While there are an amazing number of benefits to having 3 children of the same-sex that are also very close in age–playing on the same sports teams, watching the same movies and TV shows, getting the absolute most wear out of every piece of clothing they own–there are a few drawbacks. Because their interests are so similar, by the time their birthdays roll around it is a challenge to come up with new toys as gifts for them. This is especially true for my youngest son, who just celebrated his fifth birthday last week.
It has become a strange source of dread for me, that inevitable question from friends and family, “Well, what should I get him?” I always stammer and say generic things like, “Uh, well, he likes cars, Legos, those little Imaginext guys…” until I trail off, all the while thinking of the tons of Legos, cars, and Imaginext figures we already have at home. After snapping out of my mental home-toy inventory, I inevitably say, “Let me check and see what I can come up with and I’ll let you know.” Then I begin my hunt for an affordable gift that will suit his personality and see lots of play time, while not being obnoxiously loud and driving me insane. It is a grueling process sometimes, which I know sounds ridiculously silly.
So, after scouring the internet for a good couple of hours, I was super excited when I found a toy that I thought would fit the bill: The Spooner. This simple-looking piece of plastic is touted as “The ultimate fun board for any surface and any space.” I was a little skeptical it could be a big, dull, dud since it is such a simple concept, but after reading the glowing reviews and awards it received (2011 Product of the Year by Creative Child Magazine, 2011 Best Toys for Kids Winner by ASTRA) and watching a few videos, I decided to pass the recommendation along to my mom.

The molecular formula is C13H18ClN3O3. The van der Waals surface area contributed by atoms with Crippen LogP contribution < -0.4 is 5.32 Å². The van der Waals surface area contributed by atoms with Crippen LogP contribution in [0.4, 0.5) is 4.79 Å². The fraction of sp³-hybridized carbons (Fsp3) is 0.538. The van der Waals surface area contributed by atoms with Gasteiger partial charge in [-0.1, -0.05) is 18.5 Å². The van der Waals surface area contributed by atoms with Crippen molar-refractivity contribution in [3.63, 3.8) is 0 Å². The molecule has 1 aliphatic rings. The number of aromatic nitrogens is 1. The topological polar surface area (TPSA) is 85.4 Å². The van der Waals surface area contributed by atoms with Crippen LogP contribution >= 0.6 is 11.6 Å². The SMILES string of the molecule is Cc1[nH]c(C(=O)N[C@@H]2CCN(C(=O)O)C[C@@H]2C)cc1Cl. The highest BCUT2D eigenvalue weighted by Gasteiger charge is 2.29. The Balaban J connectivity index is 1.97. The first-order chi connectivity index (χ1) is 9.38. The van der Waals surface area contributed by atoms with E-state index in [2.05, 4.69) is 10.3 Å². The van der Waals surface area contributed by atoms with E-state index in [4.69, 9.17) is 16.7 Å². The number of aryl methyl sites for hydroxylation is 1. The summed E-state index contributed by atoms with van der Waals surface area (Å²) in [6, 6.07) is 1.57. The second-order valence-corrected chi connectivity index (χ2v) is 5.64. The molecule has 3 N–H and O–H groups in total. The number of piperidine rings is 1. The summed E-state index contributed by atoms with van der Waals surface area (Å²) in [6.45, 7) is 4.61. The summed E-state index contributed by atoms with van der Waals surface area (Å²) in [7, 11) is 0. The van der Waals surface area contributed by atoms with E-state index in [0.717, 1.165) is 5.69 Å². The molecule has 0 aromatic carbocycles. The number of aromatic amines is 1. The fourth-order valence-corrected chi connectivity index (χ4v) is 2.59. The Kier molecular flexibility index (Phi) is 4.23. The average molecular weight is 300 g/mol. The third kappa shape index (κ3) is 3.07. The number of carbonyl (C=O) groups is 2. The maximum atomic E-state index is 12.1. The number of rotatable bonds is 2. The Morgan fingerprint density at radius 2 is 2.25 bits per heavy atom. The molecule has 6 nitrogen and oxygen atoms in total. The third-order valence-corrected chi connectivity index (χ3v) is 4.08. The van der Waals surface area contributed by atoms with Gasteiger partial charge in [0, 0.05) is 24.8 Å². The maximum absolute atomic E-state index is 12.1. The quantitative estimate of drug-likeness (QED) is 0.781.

Although my son was a little confused as to what the heck the thing was when he first opened the package, once he was able to try it out he loved it. All three of my boys (ages 8, 6, 5) love it, actually, and have fought over the board multiple times. It comes with a handy sheet of stunts to try depending on the child’s age and skill level. My 8-year-old read the instructions and attempted a few of the stunts while all three of them had a blast spinning on it and “penguin walking,” as they called it. They have used it inside (on carpet and tile) and outside (on grass and concrete) and were able to maneuver it on any surface, though they prefer the tile since it allows for the fastest spinning action.
This little toy keeps my boys busy, happy, and giggling while expending some of their abundant energy. It also helps to work their balance and coordination, and is great indoor activity on a rainy day. The only thing I suggest is having someone supervise while a child is playing with it on a hard surface. Sometimes my boys get it spinning so fast while they are standing up I am afraid they are going to lose their balance, fall and hit their heads on something. The only negative comment I have is that it can be quite loud when it is spinning on a tile floor. A couple of times I have had to threaten to confiscate it if my boys didn’t move it to the carpet. Now, if that’s not a sign of a good toy, I don’t know what is.
- Focus on Buying Open-Ended Toys (69/365) (thesimpledollar.com)